You shall love the stranger – he is like you!

This is a Yom Kippur sermon, written and delivered by Rabbi Lea Mühlstein, rabbi at Northwood and Pinner Liberal Synagogue. 23 September 2015/10 Tishri 5776.

A couple of days ago, Rabbi Andrew handed me a little book entitled “You and the Refugee.” It is a Penguin Special by Norman Angell and was first published in 1939. It begins with the following statement:

“Our refugee policy is based on the assumption that admission of more than a tiny number would have bad economic results…”

Sound familiar? In 2002, Anne Karpf, columnist, writer and sociologist wrote an article entitled “We’ve been here before”. The article deals with the press coverage over asylum seekers arriving in Britain. She reminds the reader that the perception that Britain has always had an open arms policy to refugees, such as those escaping the Nazis is not necessarily so.

Karpf cites Tony Kushner, professor of history at the University of Southampton, saying, “The Daily Mail has been an anti-alien newspaper since the 1900s. There’s great continuity.”

Her article goes on to detail the British immigration policy which was designed to keep out large numbers of European Jews. A beacon of hope at the time was the admission of 7,700 Jewish children on the so-called Kindertransports. This heroic act of brave and committed citizens of this country who opened their homes to welcome children fleeing Hitler, was Michael Bond’s inspiration for Paddington bear as he remembered seeing the Jewish evacuee children in the train stations of London during the Kindertransport of the late 1930s. He recalled: “They all had a label round their neck with their name and address on, and a little case or package containing all their treasured possessions. So Paddington, in a sense, was a refugee, and I do think that there’s no sadder sight than refugees.”

The Kindertransport was indeed a beacon of hope and can be our inspiration today, but as our colleague Rabbi Charley Baginsky points out: “while many of us will have seen the touching photographs and newsreel footage of Jewish children arriving on Kindertransports…there are no photos of the Jewish parents left behind.”

Are we really dammed to repeat history forever?

In recent weeks, I do believe that we have witnessed a shift in the public debate. The picture of drowned three-year-old Alan Kurdi served as a wake-up call – to British society and the Jewish community in particular.

As Jews, we cannot turn our back on refugees fleeing oppression. Knowing what it means to be a stranger, to be oppressed is part of the core of our Jewish identity.

The former Chief Rabbi Jonathan Sacks highlights this in his commentary on Exodus: “Whichever way we look at it, there is something striking about this almost endlessly iterated concern for the stranger – together with the historical reminder that “you yourselves were slaves in Egypt”. It is as if in this series of laws we are nearing the core of the mystery of Jewish existence itself.”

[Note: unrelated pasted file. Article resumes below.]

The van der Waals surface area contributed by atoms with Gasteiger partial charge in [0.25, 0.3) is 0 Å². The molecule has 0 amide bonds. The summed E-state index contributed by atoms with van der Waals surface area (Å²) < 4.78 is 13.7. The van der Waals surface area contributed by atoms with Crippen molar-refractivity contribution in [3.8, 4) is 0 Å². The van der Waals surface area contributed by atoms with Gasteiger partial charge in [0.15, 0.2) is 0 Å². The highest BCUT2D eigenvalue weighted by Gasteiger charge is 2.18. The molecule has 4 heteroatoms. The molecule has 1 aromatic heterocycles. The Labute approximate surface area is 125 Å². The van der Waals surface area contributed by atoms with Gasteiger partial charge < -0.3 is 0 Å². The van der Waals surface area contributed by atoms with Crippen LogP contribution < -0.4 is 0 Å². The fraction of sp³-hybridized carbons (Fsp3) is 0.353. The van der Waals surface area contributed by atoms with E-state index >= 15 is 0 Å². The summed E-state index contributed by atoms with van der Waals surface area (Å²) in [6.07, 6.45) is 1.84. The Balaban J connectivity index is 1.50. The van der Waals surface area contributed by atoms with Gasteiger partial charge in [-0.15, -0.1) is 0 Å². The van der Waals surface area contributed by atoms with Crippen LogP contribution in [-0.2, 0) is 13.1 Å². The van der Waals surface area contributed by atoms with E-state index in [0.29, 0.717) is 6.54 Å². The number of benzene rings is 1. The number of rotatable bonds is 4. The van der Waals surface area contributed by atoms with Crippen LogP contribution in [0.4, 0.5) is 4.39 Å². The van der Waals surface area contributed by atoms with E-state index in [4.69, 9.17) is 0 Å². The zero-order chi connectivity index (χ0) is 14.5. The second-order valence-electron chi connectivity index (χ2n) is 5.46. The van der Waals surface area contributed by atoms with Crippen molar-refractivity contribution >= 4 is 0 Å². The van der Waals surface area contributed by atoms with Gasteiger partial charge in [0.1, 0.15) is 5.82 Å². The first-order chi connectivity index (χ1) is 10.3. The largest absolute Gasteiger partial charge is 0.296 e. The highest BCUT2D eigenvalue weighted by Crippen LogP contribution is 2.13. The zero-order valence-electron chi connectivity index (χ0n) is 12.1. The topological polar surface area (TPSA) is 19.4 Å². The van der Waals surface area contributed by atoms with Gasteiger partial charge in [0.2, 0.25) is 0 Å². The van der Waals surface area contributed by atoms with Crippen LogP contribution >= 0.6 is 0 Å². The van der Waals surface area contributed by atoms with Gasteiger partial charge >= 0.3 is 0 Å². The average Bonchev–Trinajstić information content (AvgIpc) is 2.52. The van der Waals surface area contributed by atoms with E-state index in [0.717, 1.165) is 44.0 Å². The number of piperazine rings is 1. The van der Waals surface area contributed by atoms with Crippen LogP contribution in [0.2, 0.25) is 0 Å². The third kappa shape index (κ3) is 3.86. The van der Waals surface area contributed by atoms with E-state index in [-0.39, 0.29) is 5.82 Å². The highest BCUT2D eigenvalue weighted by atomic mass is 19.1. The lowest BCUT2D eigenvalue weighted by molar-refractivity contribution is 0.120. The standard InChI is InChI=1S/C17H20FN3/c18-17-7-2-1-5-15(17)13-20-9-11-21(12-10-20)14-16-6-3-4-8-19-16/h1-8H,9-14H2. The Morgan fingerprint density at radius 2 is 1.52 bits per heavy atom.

The story of Abraham, the first Jew, begins with him having to leave his home, his birthplace. And from Abraham onwards, our patriarchs and matriarchs are repeatedly forced to seek refuge.

Our tradition teaches us to “feel the risk to which Abraham and Isaac are exposed when they are forced to leave home and take refuge in Egypt or the Land of the Philistines. In each of the three episodes, (Genesis chapters 12, 20, 26) they are convinced that their lives are at stake; that they may be murdered so that their wives can be taken into the royal harem. Jacob’s daughter is raped and abducted. And there are repeated implications in the course of the Joseph story that in Egypt the Israelites are regarded as pariahs.” In Rabbi Sacks’ words: “Hatred of the foreigner is the oldest of passions…”

Yet, our Jewish tradition teaches, as we read in Leviticus 19: “When strangers reside with you in your land, you shall not oppress them. The strangers who reside with you shall be treated as your own citizens; you shall love the stranger as yourself, for you were strangers in the land of Egypt.”

What lessons are we to learn from our biblical tradition and our own historical experience of having to flee the places we called home? How are we to respond to the current refugee crisis?

Another colleague of ours, Rabbi Neil Janes, wrote movingly about trying to explain to his young children what is currently happening and why it has affected him so much, he says: “But then I had a thought which really scared me. I’m still dad who makes them laugh. I take them swimming. I cheerfully lead services at synagogue and they can stand next to me as I recite the closing blessing of peace. But could I face my daughters in ten years time when they ask me what I did when faced with the biggest humanitarian disaster since the Second World War. It is simply impossible to think that I’ve created a career giving sermons on a weekly basis telling people how they might think and behave and then when I confront the basic human need of a home, freedom, safety, on an unimaginable scale I might have no words and no actions.”

Indeed, the current situation feels on many levels too vast and too complicated to overcome, to find words or actions. But in my sermon on Rosh Hashanah I spoke about the importance of looking towards the New Year with optimism and maybe we can do likewise in this case.